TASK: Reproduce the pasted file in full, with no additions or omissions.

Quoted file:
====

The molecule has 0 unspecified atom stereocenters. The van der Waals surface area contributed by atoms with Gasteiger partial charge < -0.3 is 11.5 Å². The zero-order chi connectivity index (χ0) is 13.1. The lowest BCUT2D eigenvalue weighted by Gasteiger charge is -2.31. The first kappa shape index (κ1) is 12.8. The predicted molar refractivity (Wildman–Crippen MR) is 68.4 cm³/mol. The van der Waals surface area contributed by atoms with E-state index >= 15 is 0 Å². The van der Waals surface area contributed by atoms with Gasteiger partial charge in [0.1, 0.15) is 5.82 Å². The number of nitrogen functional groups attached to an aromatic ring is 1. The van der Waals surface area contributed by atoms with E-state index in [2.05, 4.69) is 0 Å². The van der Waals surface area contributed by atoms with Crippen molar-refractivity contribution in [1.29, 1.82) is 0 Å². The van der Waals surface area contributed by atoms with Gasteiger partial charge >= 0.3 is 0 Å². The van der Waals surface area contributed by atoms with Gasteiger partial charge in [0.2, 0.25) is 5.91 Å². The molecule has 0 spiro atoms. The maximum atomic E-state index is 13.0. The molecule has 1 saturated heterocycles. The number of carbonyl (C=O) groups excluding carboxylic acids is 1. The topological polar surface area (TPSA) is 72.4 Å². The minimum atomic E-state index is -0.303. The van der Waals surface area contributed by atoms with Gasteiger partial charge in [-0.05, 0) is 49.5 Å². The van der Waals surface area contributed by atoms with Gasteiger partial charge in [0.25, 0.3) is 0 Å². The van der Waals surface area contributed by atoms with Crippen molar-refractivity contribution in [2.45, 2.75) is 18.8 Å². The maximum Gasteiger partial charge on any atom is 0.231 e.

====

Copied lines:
The molecule has 0 unspecified atom stereocenters. The van der Waals surface area contributed by atoms with Gasteiger partial charge < -0.3 is 11.5 Å². The zero-order chi connectivity index (χ0) is 13.1. The lowest BCUT2D eigenvalue weighted by Gasteiger charge is -2.31. The first kappa shape index (κ1) is 12.8. The predicted molar refractivity (Wildman–Crippen MR) is 68.4 cm³/mol. The van der Waals surface area contributed by atoms with E-state index >= 15 is 0 Å². The van der Waals surface area contributed by atoms with Gasteiger partial charge in [0.1, 0.15) is 5.82 Å². The number of nitrogen functional groups attached to an aromatic ring is 1. The van der Waals surface area contributed by atoms with E-state index in [2.05, 4.69) is 0 Å². The van der Waals surface area contributed by atoms with Crippen molar-refractivity contribution in [1.29, 1.82) is 0 Å². The van der Waals surface area contributed by atoms with Gasteiger partial charge >= 0.3 is 0 Å². The van der Waals surface area contributed by atoms with Gasteiger partial charge in [0.2, 0.25) is 5.91 Å². The molecule has 0 spiro atoms. The maximum atomic E-state index is 13.0. The molecule has 1 saturated heterocycles. The number of carbonyl (C=O) groups excluding carboxylic acids is 1. The topological polar surface area (TPSA) is 72.4 Å². The minimum atomic E-state index is -0.303. The van der Waals surface area contributed by atoms with Gasteiger partial charge in [-0.05, 0) is 49.5 Å². The van der Waals surface area contributed by atoms with Gasteiger partial charge in [0.25, 0.3) is 0 Å². The van der Waals surface area contributed by atoms with Crippen molar-refractivity contribution in [2.45, 2.75) is 18.8 Å². The maximum Gasteiger partial charge on any atom is 0.231 e.